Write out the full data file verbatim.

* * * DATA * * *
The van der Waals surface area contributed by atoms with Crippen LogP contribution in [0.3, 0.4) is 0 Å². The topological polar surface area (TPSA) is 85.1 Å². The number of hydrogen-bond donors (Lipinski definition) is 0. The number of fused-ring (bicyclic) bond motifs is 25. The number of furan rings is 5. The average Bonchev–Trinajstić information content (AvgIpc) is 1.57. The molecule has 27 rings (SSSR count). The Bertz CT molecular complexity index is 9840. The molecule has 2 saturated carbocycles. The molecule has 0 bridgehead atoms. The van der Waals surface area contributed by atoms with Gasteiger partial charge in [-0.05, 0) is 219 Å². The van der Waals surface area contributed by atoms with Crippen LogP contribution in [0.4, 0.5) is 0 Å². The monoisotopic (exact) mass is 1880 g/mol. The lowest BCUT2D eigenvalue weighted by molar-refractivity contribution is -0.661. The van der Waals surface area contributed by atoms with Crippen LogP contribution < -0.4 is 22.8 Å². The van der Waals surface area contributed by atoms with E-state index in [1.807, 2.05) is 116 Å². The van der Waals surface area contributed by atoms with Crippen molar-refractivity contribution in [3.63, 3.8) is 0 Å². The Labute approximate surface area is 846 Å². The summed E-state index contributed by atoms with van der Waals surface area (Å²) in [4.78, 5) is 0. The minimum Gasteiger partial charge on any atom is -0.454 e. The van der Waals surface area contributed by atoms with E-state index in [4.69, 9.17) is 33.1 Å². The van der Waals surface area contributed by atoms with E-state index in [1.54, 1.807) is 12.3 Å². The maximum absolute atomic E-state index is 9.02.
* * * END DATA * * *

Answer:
The van der Waals surface area contributed by atoms with Crippen LogP contribution in [0.3, 0.4) is 0 Å². The topological polar surface area (TPSA) is 85.1 Å². The number of hydrogen-bond donors (Lipinski definition) is 0. The number of fused-ring (bicyclic) bond motifs is 25. The number of furan rings is 5. The average Bonchev–Trinajstić information content (AvgIpc) is 1.57. The molecule has 27 rings (SSSR count). The Bertz CT molecular complexity index is 9840. The molecule has 2 saturated carbocycles. The molecule has 0 bridgehead atoms. The van der Waals surface area contributed by atoms with Gasteiger partial charge in [-0.05, 0) is 219 Å². The van der Waals surface area contributed by atoms with Crippen LogP contribution in [0.4, 0.5) is 0 Å². The monoisotopic (exact) mass is 1880 g/mol. The lowest BCUT2D eigenvalue weighted by molar-refractivity contribution is -0.661. The van der Waals surface area contributed by atoms with Crippen LogP contribution < -0.4 is 22.8 Å². The van der Waals surface area contributed by atoms with E-state index in [1.807, 2.05) is 116 Å². The van der Waals surface area contributed by atoms with Crippen molar-refractivity contribution in [3.63, 3.8) is 0 Å². The Labute approximate surface area is 846 Å². The summed E-state index contributed by atoms with van der Waals surface area (Å²) in [4.78, 5) is 0. The minimum Gasteiger partial charge on any atom is -0.454 e. The van der Waals surface area contributed by atoms with E-state index in [4.69, 9.17) is 33.1 Å². The van der Waals surface area contributed by atoms with E-state index in [1.54, 1.807) is 12.3 Å². The maximum absolute atomic E-state index is 9.02.